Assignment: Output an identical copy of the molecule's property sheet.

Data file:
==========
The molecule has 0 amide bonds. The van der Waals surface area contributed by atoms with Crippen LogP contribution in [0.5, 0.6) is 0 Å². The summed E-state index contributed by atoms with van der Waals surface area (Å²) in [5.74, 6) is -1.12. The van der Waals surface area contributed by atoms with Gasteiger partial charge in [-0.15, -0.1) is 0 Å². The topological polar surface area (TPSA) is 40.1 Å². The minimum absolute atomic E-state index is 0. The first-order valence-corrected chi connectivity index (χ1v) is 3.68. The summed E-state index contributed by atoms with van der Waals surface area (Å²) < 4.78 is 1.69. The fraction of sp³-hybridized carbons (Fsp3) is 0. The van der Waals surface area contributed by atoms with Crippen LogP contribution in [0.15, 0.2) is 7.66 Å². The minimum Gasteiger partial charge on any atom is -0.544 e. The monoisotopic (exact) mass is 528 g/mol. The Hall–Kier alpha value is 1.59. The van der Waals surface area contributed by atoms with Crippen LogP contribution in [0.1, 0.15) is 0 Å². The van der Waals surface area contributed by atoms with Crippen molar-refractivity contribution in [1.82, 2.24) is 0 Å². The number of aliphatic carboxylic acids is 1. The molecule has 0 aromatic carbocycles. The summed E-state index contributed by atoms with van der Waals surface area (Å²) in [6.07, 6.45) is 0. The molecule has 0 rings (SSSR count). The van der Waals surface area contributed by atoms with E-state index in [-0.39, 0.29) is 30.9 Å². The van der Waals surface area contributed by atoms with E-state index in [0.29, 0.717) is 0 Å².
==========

The molecule has 0 amide bonds. The van der Waals surface area contributed by atoms with Crippen LogP contribution in [0.5, 0.6) is 0 Å². The summed E-state index contributed by atoms with van der Waals surface area (Å²) in [5.74, 6) is -1.12. The van der Waals surface area contributed by atoms with Gasteiger partial charge in [-0.15, -0.1) is 0 Å². The topological polar surface area (TPSA) is 40.1 Å². The minimum absolute atomic E-state index is 0. The first-order valence-corrected chi connectivity index (χ1v) is 3.68. The summed E-state index contributed by atoms with van der Waals surface area (Å²) < 4.78 is 1.69. The fraction of sp³-hybridized carbons (Fsp3) is 0. The van der Waals surface area contributed by atoms with Crippen LogP contribution in [0.15, 0.2) is 7.66 Å². The minimum Gasteiger partial charge on any atom is -0.544 e. The monoisotopic (exact) mass is 528 g/mol. The Hall–Kier alpha value is 1.59. The van der Waals surface area contributed by atoms with Crippen LogP contribution in [0.1, 0.15) is 0 Å². The van der Waals surface area contributed by atoms with Crippen molar-refractivity contribution in [1.82, 2.24) is 0 Å². The number of aliphatic carboxylic acids is 1. The molecule has 0 aromatic carbocycles. The summed E-state index contributed by atoms with van der Waals surface area (Å²) in [6.07, 6.45) is 0. The molecule has 0 rings (SSSR count). The van der Waals surface area contributed by atoms with E-state index in [-0.39, 0.29) is 30.9 Å². The van der Waals surface area contributed by atoms with E-state index in [0.29, 0.717) is 0 Å².